Lenten Regulations

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Lenten Regulations


1. All the faithful, who have completed their twenty-first year, are, unless legitimately dispensed, bound to observe the fast of Lent.

2. All days of Lent, Sundays excepted, are fast days of obligation, on which only one full meal is permitted.

3. By dispensation flesh meat is allowed at the principal meal on all days of Lent, except Wednesdays, Fridays, the Ember Saturday and Holy Saturday.

4. The use of fish with flesh meat is forbidden at the same meal, even on Sundays in Lent.

5. Custom sanctions the taking of a cup of coffee, tea, or chocolate in the morning; and in the evening a collation which should not exceed the fourth part of an ordinary meal. At this collation meat only is forbidden, the use of butter, cheese, milk and eggs being allowed in virtue of a special indult of the Holy See.

6. The use of lard and drippings is permitted in the preparation of abstinence food.

7. When the principal meal cannot be taken at mid-day, it may be taken in the evening, and the collation in the morning.

8. All persons under twenty-one years, or over sixty years of age, those who are engaged in hard labor, the sick and convalescent, and those who cannot fast without injury to their health, are exempt from the obligation of fasting. Those who have any reasonable doubt, as to their obligation to fast or abstain, should consult their confessor.

9. Those who are not bound to fast may use flesh meat more than once each day on which its use is permitted.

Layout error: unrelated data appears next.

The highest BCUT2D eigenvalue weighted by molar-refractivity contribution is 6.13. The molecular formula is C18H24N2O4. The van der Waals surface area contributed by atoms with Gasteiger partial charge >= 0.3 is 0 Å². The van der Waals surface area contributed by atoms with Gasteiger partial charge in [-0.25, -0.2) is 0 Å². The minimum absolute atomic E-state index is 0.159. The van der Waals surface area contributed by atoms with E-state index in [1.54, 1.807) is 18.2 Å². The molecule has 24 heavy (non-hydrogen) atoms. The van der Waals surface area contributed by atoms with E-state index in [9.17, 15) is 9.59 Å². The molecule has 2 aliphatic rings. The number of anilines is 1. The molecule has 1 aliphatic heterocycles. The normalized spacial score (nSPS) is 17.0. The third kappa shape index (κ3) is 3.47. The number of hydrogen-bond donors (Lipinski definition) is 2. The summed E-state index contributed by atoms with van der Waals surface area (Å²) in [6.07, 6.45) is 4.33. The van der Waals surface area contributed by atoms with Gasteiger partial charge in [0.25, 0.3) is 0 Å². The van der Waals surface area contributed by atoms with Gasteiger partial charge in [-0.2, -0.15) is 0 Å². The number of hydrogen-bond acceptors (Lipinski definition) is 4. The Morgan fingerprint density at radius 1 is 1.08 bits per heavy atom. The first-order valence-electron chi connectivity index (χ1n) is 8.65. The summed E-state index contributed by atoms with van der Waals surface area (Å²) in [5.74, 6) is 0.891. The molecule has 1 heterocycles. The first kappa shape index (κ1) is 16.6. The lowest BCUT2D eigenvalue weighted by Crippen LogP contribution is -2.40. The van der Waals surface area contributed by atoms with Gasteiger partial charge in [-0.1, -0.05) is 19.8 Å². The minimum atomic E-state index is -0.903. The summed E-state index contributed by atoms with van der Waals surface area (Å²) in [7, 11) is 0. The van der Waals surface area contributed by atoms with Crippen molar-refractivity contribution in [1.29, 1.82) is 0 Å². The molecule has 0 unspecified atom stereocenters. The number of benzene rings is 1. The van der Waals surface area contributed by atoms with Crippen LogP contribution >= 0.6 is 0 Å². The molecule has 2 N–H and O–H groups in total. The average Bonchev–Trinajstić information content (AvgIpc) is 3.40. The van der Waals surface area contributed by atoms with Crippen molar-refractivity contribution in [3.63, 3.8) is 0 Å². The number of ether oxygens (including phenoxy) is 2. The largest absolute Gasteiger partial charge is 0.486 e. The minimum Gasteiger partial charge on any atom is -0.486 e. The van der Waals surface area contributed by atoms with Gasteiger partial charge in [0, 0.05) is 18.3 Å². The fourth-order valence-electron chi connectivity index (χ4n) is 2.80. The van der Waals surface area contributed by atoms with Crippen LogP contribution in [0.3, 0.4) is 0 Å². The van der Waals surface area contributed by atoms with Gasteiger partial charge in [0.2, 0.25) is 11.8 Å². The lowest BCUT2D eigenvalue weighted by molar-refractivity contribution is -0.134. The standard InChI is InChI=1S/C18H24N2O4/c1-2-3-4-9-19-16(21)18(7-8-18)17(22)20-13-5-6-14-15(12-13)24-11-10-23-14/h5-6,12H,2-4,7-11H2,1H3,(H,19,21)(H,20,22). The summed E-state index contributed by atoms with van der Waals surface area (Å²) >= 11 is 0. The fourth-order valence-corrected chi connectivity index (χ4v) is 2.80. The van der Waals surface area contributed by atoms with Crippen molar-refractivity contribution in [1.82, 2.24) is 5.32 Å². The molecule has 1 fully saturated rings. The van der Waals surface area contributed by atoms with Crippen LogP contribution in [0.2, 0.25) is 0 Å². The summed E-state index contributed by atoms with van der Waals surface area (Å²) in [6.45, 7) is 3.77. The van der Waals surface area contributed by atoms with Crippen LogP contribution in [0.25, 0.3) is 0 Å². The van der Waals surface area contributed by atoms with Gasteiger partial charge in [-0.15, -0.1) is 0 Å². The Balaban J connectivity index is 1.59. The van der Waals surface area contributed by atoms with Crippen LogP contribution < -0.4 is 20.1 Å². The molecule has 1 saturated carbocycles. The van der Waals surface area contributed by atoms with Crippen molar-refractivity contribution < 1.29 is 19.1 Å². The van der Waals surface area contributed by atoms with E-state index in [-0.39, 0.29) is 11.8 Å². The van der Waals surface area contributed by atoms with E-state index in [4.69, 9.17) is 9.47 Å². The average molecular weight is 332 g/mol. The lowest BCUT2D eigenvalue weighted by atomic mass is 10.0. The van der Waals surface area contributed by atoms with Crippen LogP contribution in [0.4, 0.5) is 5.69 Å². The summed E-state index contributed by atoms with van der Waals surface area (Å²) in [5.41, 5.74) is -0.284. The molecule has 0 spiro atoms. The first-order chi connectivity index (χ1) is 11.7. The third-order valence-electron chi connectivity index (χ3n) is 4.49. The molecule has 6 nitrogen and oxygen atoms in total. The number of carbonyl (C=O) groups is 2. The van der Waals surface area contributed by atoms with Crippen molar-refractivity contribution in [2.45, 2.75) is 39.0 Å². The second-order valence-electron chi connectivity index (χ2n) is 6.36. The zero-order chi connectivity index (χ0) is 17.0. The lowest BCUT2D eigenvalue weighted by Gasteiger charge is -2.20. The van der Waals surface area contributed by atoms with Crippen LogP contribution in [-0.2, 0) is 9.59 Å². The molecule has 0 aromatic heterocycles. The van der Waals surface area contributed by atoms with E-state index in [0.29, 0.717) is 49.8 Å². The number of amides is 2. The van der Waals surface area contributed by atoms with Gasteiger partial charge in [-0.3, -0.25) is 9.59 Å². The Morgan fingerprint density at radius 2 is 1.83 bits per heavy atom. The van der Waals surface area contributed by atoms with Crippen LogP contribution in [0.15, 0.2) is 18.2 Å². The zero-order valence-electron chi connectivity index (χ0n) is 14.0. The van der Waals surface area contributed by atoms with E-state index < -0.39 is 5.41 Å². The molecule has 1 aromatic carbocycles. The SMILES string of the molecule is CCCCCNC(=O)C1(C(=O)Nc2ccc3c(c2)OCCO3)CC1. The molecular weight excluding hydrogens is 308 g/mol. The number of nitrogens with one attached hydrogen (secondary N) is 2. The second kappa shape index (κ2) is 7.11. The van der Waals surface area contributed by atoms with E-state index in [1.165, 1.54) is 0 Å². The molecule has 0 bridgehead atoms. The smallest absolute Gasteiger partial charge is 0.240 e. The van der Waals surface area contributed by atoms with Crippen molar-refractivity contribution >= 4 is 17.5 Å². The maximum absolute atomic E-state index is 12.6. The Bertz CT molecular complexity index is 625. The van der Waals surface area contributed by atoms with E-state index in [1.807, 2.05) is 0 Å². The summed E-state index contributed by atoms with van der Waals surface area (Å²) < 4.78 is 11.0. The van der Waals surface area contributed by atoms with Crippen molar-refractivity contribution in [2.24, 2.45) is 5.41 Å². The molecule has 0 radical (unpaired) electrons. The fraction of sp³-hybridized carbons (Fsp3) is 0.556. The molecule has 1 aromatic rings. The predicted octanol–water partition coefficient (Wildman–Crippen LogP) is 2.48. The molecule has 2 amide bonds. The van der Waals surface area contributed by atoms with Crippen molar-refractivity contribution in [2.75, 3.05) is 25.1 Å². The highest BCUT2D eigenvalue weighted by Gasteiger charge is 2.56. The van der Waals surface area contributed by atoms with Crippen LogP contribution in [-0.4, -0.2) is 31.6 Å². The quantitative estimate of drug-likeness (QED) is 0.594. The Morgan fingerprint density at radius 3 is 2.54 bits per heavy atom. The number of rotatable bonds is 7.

10. The time for fulfilling the precept of Easter Communion extends, in this diocese, from the first Sunday in Lent to Trinity Sunday (From March the 4th to June the 19th.)

11. The Rev. Rectors are requested to have special Lenten devotions in their churches.

12. In virtue of powers granted us by the Holy See, on March 15, 1893, and renewed for ten years, we permit workingmen and their families the use of flesh meat once a day, on all the fast and absinence days throughout the year, with the exception of all Fridays, Ash-Wednesday, the Wednesday and Saturday of Holy Week and the Eve of Christmas. Those who avail themselves of this dispensation are not allowed to eat fish and flesh at the same meal, and they are exhorted to perform some other act of mortification, such as abstaining from all intoxicating beverages.

The Rev. Rectors will read and explain the above regulations and dispensations to their respective congregations.

✠N. C. MATZ, Bishop of Denver. Denver, Colorado, Feb. 25, 1906.

This work was published before January 1, 1924, and is in the public domain worldwide because the author died at least 100 years ago.